This is a timely topic, particularly given that new updates to DAC codelists keep on coming! Additionally, representatives from the IATI Technical Team met with the OECD DAC last week to discuss how we can better support each others work.
Our use of replicated codelists was a key topic as part of this, and we gained a greater understanding into how DAC codelists are reproduced and shared our experiences of working with them.
There were a number of issues which will be of interest to the IATI and development data communities:
Machine readability of codelists
As we know the DAC codelists are made available in XLS (spreadsheet) and XML (fully machine-readable) formats. However, the DAC recognise that in the past there have been occasions where the content of XLS and XML versions have been inconsistant. In part, this appears to be related to resources available to manage the codelists. Currently, codes are stored at source on an internal (SQL) database, with the output XLS and XML versions curated manually.
However, by Autumn 2017, the DAC are planning to implement an automated systems to generate both XLS and XML versions in an automated way, which should see an end to inconsistencies between versions and make it possible to work with DAC codelists in a fully machine-readable way.
The DAC have been responsive to requests from their user community and have introduced a summary sheet to the main sheet detailing changes since the last version. This is of great help for highlighting modifications, as it prevents the need to manually identify these differences.
Example from the latest spreadsheet of codes:
With full machine readability of codes, it will be possible to generate changelogs more easily anyway. I would suggest that a daily script is created to identify changes to XML version and store a new version in a git repository.
Reuse of codes
From our discussion, it was clear that the DAC share our frustration when codes are re-used. It seems that they feel they are forced into reusing codes when member organisations supply data. Nonetheless this is something that they are striving to avoid. Additionally, we are grateful to DAC staff who have been responsive and helpful in responding to queries to help understand the scope of changes to code names (for example relating to DAC sector code 15114).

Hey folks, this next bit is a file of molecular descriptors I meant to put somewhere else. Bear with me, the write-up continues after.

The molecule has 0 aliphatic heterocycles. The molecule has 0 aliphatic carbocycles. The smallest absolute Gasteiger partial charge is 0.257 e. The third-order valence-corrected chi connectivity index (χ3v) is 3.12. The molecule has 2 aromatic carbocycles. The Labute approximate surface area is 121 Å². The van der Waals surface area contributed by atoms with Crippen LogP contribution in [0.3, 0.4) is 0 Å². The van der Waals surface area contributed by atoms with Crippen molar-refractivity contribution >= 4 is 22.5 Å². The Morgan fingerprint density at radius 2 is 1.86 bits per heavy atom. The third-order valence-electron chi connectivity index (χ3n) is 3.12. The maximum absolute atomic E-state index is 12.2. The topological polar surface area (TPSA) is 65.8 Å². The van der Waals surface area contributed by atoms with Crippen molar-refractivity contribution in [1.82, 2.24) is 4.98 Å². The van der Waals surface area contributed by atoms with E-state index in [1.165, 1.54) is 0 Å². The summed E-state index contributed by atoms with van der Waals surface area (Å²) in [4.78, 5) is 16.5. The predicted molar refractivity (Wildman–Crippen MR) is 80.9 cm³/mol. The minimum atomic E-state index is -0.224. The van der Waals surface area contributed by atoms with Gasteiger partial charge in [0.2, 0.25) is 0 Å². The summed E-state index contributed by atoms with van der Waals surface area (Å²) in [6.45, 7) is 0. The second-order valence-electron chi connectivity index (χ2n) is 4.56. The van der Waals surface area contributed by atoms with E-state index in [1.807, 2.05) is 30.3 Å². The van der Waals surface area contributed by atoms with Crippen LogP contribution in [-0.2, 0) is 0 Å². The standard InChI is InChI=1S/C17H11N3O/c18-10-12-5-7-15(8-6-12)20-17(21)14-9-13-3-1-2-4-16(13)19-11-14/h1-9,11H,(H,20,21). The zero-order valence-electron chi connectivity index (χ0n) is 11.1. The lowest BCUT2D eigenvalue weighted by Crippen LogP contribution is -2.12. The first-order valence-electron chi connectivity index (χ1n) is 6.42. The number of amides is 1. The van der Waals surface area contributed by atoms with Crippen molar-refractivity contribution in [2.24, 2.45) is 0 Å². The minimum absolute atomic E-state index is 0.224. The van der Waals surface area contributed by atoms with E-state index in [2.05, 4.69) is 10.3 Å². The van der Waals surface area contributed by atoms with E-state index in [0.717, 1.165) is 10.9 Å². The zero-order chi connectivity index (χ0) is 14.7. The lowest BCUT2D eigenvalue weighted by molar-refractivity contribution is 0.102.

Making old codes available
The DAC are responsive to this ask and are planning to modify their source database to include metadata fields for code introduction (and presumably withdrawal) dates. Our understanding if that they will seek to make this public in output versions too. The above idea on storing codelists as a git repository will provide a way to generate this metadata even if not feed through to output versions.
All in all, this was an encouraging meeting and a good insight into working practices. The publication of these lists in fully machine-readable XML format will be a game-changer for the management of the codes.
We would continue to encourage the DAC user community to make visible the positive impact that the production of DAC codelists makes to the wider development data community, as well as the importance of codelist management policies and our excitement about the potential of full machine-readability to improve efficiency and effectiveness.